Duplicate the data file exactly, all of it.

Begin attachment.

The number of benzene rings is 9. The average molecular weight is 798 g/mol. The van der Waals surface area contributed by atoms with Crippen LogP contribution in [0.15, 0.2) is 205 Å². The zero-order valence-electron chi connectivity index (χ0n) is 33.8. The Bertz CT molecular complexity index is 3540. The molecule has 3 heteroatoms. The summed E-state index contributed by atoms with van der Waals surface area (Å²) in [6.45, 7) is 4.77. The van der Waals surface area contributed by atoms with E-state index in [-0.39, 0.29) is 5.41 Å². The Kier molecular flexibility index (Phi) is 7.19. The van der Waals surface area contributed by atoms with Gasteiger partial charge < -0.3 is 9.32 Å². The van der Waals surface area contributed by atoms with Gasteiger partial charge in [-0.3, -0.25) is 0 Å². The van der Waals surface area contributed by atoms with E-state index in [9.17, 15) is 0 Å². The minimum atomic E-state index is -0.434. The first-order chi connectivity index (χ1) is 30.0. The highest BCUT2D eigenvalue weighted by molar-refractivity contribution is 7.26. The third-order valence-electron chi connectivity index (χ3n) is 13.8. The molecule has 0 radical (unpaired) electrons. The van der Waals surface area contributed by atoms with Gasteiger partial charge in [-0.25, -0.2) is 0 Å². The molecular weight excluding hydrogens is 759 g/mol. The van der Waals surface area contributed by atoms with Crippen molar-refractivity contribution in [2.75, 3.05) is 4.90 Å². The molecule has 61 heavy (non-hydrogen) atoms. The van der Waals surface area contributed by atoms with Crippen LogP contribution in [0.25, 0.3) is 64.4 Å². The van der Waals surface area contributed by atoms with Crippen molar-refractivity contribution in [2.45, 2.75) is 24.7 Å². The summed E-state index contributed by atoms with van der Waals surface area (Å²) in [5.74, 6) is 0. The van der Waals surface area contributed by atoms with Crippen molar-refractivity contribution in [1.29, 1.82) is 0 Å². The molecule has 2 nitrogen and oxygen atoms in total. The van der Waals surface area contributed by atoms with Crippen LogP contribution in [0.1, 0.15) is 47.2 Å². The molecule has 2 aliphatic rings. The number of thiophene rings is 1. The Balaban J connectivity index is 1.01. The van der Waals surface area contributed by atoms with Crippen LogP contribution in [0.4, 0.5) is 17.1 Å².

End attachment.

The number of benzene rings is 9. The average molecular weight is 798 g/mol. The van der Waals surface area contributed by atoms with Crippen LogP contribution in [0.15, 0.2) is 205 Å². The zero-order valence-electron chi connectivity index (χ0n) is 33.8. The Bertz CT molecular complexity index is 3540. The molecule has 3 heteroatoms. The summed E-state index contributed by atoms with van der Waals surface area (Å²) in [6.45, 7) is 4.77. The van der Waals surface area contributed by atoms with E-state index in [-0.39, 0.29) is 5.41 Å². The Kier molecular flexibility index (Phi) is 7.19. The van der Waals surface area contributed by atoms with Gasteiger partial charge < -0.3 is 9.32 Å². The van der Waals surface area contributed by atoms with Gasteiger partial charge in [-0.3, -0.25) is 0 Å². The van der Waals surface area contributed by atoms with E-state index in [9.17, 15) is 0 Å². The minimum atomic E-state index is -0.434. The first-order chi connectivity index (χ1) is 30.0. The highest BCUT2D eigenvalue weighted by molar-refractivity contribution is 7.26. The third-order valence-electron chi connectivity index (χ3n) is 13.8. The molecule has 0 radical (unpaired) electrons. The van der Waals surface area contributed by atoms with Gasteiger partial charge in [-0.25, -0.2) is 0 Å². The molecular weight excluding hydrogens is 759 g/mol. The van der Waals surface area contributed by atoms with Crippen molar-refractivity contribution in [2.75, 3.05) is 4.90 Å². The molecule has 61 heavy (non-hydrogen) atoms. The van der Waals surface area contributed by atoms with Crippen LogP contribution in [0.25, 0.3) is 64.4 Å². The van der Waals surface area contributed by atoms with Crippen molar-refractivity contribution in [2.45, 2.75) is 24.7 Å². The summed E-state index contributed by atoms with van der Waals surface area (Å²) in [5.74, 6) is 0. The van der Waals surface area contributed by atoms with Crippen molar-refractivity contribution in [1.29, 1.82) is 0 Å². The molecule has 2 nitrogen and oxygen atoms in total. The van der Waals surface area contributed by atoms with Crippen LogP contribution in [0.1, 0.15) is 47.2 Å². The molecule has 2 aliphatic rings. The number of thiophene rings is 1. The Balaban J connectivity index is 1.01. The van der Waals surface area contributed by atoms with Crippen LogP contribution in [0.4, 0.5) is 17.1 Å².